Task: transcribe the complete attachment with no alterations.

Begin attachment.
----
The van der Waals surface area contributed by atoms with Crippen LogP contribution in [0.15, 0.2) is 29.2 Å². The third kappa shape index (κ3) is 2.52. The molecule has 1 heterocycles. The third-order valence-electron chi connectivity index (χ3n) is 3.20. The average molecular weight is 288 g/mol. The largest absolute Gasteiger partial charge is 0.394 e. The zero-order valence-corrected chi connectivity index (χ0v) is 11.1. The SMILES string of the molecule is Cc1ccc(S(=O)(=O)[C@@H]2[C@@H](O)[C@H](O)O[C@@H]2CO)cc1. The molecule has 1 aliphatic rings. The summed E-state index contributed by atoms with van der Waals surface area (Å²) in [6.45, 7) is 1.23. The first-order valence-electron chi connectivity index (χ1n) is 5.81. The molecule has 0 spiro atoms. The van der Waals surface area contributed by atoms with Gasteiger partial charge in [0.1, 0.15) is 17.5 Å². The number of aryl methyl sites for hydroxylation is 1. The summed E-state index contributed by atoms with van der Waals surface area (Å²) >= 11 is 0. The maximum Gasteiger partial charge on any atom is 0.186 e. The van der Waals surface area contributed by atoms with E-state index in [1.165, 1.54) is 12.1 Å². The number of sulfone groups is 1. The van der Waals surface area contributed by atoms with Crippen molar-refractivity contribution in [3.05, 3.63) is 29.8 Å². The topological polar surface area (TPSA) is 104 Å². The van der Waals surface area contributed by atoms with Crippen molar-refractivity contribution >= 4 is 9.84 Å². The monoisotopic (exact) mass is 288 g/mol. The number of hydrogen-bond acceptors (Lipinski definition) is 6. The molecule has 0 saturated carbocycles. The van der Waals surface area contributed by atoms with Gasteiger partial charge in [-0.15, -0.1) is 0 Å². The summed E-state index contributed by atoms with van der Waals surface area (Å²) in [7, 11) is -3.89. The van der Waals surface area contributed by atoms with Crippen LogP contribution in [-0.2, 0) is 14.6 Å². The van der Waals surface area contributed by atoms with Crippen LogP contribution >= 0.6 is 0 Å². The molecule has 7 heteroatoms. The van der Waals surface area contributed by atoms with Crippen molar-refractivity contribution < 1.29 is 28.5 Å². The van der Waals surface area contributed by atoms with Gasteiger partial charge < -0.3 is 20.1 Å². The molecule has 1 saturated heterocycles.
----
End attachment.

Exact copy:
The van der Waals surface area contributed by atoms with Crippen LogP contribution in [0.15, 0.2) is 29.2 Å². The third kappa shape index (κ3) is 2.52. The molecule has 1 heterocycles. The third-order valence-electron chi connectivity index (χ3n) is 3.20. The average molecular weight is 288 g/mol. The largest absolute Gasteiger partial charge is 0.394 e. The zero-order valence-corrected chi connectivity index (χ0v) is 11.1. The SMILES string of the molecule is Cc1ccc(S(=O)(=O)[C@@H]2[C@@H](O)[C@H](O)O[C@@H]2CO)cc1. The molecule has 1 aliphatic rings. The summed E-state index contributed by atoms with van der Waals surface area (Å²) in [6.45, 7) is 1.23. The first-order valence-electron chi connectivity index (χ1n) is 5.81. The molecule has 0 spiro atoms. The van der Waals surface area contributed by atoms with Gasteiger partial charge in [0.1, 0.15) is 17.5 Å². The number of aryl methyl sites for hydroxylation is 1. The summed E-state index contributed by atoms with van der Waals surface area (Å²) >= 11 is 0. The maximum Gasteiger partial charge on any atom is 0.186 e. The van der Waals surface area contributed by atoms with E-state index in [1.165, 1.54) is 12.1 Å². The number of sulfone groups is 1. The van der Waals surface area contributed by atoms with Crippen molar-refractivity contribution in [3.05, 3.63) is 29.8 Å². The topological polar surface area (TPSA) is 104 Å². The van der Waals surface area contributed by atoms with Crippen molar-refractivity contribution >= 4 is 9.84 Å². The monoisotopic (exact) mass is 288 g/mol. The number of hydrogen-bond acceptors (Lipinski definition) is 6. The molecule has 0 saturated carbocycles. The van der Waals surface area contributed by atoms with Gasteiger partial charge in [-0.15, -0.1) is 0 Å². The summed E-state index contributed by atoms with van der Waals surface area (Å²) in [7, 11) is -3.89. The van der Waals surface area contributed by atoms with Crippen LogP contribution in [-0.2, 0) is 14.6 Å². The van der Waals surface area contributed by atoms with Crippen LogP contribution >= 0.6 is 0 Å². The molecule has 7 heteroatoms. The van der Waals surface area contributed by atoms with Crippen molar-refractivity contribution < 1.29 is 28.5 Å². The van der Waals surface area contributed by atoms with Gasteiger partial charge < -0.3 is 20.1 Å². The molecule has 1 saturated heterocycles.